Friday 6 November 2009

Yours, from 9 to 5

The question of how to end a business letter, or indeed any letter, has always troubled me. When I started work, the letter had already ceded supremacy to the email and the fax was on its way to extinction (we still have a fax in the corner of the office, which hums away and occasionally spurts out flyers for new printer cartridges or similarly exciting merchandise, but nobody knows how to use it).
At the same time, the structures and strictures of business correspondence seem to be dissolving. No longer is a “Dear Mr” invariably followed by “Yours sincerely”, or a “Dear Sir” by “Yours faithfully”. “Hi there”, “Hi everyone” and “Hello ladies” now seem to be perfectly acceptable ways to begin an email to clients or colleagues, as is the brusque vocative (“John, further to our conversation this morning…”).
But it is the valediction where things really get sticky. However I end a business letter, I am always left feeling that there must have been some other, more elegant, friendly yet businesslike, way to conclude. Below are some of the most common.
  • Best – Efficient and breezy, but to some minds, uncaring and abrupt.
  • Best regards – I rather like “best regards”. The upbeat adjective “best” peps up the formal “regards”, and the combination of the two words is much less brusque than either on its own. It is the sign-off I end up using most often, but it is still very far from perfect.
  • Kind regards – Dull and safe.
  • Nothing – Not the word “nothing”, of course, but an email without any sort of sign-off at all, just a name (or even an initial with a full stop after it). This suggests that the sender is very busy and important, or alternatively cross about something. Short emails full of misspellings and contractions such as “u” for “you” are also intended to convey that someone is in a great hurry and has no time for trifles such as spelling and grammar.
  • Regards – Formal and businesslike, but somehow slightly chilly.
  • Warm regards – I have an instinctive aversion to this; the warmth somehow suggests physical contact and it reminds me of a handshake in which you find your hand clasped between two large, soft and insistent paws. But this is perhaps illogical.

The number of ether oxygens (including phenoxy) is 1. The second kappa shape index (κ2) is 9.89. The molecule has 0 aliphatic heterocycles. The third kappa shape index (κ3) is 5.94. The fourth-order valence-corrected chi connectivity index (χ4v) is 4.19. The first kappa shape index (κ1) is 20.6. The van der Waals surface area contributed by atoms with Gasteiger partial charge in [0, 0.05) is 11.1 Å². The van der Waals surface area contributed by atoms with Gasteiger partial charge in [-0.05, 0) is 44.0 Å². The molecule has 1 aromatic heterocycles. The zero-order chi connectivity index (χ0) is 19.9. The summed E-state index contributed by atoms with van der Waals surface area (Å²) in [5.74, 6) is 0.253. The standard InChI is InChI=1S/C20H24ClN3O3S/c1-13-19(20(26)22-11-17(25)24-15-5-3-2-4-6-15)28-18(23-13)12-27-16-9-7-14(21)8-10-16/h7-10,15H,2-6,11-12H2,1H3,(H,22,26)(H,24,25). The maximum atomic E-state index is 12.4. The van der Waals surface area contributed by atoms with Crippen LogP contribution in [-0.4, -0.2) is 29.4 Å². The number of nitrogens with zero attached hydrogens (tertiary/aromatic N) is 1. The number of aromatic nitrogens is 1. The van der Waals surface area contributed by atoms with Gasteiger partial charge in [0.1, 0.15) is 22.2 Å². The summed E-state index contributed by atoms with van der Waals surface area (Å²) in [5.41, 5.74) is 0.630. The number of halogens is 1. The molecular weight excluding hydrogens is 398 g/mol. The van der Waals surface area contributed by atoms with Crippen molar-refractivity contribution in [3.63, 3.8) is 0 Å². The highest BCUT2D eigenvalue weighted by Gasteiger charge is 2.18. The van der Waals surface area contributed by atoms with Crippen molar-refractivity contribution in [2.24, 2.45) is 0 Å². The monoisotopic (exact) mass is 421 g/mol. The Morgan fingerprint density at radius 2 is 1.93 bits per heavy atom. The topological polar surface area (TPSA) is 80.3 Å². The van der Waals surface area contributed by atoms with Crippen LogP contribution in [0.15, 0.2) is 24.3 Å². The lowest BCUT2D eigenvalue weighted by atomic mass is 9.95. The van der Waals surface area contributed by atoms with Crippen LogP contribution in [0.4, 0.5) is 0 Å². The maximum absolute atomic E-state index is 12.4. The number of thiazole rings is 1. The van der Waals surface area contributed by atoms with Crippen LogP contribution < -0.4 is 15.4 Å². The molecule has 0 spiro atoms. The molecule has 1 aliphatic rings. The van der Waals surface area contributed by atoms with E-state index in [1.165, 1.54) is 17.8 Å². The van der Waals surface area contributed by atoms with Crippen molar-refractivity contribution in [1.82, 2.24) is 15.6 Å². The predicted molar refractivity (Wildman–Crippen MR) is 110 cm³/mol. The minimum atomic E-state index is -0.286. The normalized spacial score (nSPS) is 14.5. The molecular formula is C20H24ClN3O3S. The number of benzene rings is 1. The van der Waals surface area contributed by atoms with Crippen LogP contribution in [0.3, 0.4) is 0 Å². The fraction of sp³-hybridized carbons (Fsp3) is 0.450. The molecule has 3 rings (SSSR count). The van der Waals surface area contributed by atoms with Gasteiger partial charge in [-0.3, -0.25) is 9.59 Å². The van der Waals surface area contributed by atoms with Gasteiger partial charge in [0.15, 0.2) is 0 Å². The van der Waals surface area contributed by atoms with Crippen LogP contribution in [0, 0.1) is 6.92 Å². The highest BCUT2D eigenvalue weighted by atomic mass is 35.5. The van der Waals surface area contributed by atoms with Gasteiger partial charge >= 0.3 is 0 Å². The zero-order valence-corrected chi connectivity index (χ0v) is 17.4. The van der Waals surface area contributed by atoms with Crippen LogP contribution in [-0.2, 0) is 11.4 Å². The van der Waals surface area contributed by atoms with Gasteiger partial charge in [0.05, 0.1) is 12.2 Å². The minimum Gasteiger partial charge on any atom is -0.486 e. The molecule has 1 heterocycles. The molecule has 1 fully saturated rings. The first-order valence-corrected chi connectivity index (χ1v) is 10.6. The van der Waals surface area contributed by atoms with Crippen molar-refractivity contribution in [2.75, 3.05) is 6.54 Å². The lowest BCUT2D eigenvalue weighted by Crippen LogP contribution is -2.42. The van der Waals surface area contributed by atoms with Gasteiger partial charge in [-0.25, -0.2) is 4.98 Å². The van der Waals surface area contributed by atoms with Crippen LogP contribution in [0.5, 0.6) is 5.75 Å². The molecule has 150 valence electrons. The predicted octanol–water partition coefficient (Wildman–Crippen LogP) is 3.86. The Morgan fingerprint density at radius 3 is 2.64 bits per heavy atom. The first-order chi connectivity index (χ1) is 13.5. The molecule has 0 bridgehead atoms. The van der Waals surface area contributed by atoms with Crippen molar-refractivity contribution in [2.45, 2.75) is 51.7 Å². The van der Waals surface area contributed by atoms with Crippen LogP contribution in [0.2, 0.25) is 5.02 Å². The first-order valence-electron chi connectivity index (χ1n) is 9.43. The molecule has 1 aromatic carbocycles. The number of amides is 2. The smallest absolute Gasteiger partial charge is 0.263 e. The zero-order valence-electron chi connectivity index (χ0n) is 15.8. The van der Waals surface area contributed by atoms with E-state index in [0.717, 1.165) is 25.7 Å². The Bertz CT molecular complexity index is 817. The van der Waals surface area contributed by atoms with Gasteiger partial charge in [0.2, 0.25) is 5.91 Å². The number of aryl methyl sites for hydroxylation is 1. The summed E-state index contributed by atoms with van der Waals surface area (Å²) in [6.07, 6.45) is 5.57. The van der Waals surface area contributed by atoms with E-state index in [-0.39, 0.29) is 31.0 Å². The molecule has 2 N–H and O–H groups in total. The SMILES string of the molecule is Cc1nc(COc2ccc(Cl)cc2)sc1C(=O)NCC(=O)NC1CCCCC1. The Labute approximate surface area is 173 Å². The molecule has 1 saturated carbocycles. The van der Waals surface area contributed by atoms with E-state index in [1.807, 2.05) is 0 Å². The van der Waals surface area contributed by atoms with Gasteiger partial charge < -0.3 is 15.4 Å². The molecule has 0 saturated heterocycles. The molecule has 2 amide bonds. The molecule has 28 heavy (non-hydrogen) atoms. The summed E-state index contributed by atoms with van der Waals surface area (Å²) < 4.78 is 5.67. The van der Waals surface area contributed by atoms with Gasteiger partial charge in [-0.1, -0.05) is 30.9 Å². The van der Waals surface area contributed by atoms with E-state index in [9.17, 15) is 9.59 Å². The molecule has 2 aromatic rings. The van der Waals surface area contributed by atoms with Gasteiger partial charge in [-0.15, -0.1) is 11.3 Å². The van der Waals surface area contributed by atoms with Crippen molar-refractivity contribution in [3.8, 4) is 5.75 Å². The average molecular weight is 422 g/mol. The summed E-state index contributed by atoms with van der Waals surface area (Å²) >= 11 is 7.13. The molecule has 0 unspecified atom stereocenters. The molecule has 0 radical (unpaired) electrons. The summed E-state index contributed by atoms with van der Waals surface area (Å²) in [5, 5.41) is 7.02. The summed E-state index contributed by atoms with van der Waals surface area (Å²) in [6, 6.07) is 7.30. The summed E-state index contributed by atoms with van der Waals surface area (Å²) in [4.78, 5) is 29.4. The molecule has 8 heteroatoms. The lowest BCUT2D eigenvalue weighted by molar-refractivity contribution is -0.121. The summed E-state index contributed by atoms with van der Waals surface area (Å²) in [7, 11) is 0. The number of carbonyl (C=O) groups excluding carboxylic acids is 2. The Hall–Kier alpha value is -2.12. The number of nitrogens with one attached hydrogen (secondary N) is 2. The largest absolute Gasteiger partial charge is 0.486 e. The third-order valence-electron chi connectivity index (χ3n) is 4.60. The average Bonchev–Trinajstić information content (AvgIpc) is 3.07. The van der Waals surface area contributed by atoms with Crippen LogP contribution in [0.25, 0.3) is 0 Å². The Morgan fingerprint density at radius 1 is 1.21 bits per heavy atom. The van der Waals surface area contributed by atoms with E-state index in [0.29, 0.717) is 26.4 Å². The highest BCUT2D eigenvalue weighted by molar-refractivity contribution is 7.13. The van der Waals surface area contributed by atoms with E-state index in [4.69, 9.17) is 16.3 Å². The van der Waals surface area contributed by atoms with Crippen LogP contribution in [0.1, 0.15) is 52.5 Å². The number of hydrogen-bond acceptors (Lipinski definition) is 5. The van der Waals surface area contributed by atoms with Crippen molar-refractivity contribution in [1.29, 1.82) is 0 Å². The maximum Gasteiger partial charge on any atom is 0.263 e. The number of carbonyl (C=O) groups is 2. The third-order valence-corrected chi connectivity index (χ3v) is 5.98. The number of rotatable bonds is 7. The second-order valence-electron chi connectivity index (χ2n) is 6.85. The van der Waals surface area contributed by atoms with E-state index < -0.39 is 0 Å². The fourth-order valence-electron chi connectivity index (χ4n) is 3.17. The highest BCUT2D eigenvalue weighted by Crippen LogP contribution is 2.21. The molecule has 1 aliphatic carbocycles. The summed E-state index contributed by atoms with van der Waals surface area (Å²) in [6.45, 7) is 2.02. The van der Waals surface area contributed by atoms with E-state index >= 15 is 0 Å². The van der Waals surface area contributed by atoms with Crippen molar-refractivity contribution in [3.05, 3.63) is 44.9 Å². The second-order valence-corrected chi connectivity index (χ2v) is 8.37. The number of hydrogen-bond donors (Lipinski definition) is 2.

• Yours ever – A smooth and slippery sign-off, charming but ultimately meaningless (particularly in business letters). Apparently Tony Blair used it when writing to colleagues.
  • Yours sincerely – This seems to have fallen out of favour, as does “Yours faithfully”. When I was at school, letters to someone whose name you knew invariably ended “Yours sincerely”, while those to someone you didn’t know ended “Yours faithfully”. But I can’t remember the last time I received an email or a letter signed like this.
  • Yours etc. – Does anyone actually sign letters like this, or is it merely a form of shorthand used by authors like Jane Austen to denote a longer and more elaborate valediction? Julian Barnes, in Talking it Over, suggests that signing letters “Yours etc.” or “Yours &c.” is the “true sign of the Old Bastard”, something a “bespatted captain of industry” might use when writing to The Times (for this I am indebted to jackburton-ga who reproduces the extract from Barnes’s novel in full on Google Answers).
  • Yours (something else) – There are lots of variants on the “yours” theme. Dogberry used to send me letters signed with a flourish such as “Yours democratically” or “Yours free in a packet of cornflakes”, but this has lapsed in recent years.
Update: Here is an interesting article from the New York Times which gives an American perspective. The Americans seem to place greater importance on warmth than the British - "warmly" and "warm regards" both find favour among those surveyed, although breezy "best" does have its fans.

Never more, Miranda, never more


  1. When my father was negotiating the (brutal) corporate world of the Masurian Lake District in the 20’s and early 50’s it was custom to inscribe ornate yet masculine vers de circonstances to the addressee on the ponderous vellum of the corporate envelopes.

    Is this style still in fashion? My fascination with the world of corporations is endless, but my experience is regrettable.

  2. Couldn't agree more.


  3. Sculpture is a difficult business (and,incidentally, the verb is technically sculpture, not sculpt). If you chip something off you can't put it back, unless you fill the gap up with wax.
    Therefore Roman sculptors would, if they had managed to do a sculpture without wax, write that it was sine cere (without wax), from which we derive the word sincerely.

  4. And 'best wishes'? That seems to be quite common.

  5. I sign off yours, etc. Have done for years, tradition from before the 19th Century. It was to stop the long your most humble servant and well wisher etc etc. It means yours with the addition of the huge line of flowery valedictions.

    Yours, etc. just became a way round my area of signing off in a less time consuming manner but still implicitly being sincere/faithful/humble etc. to the recipient of the letter.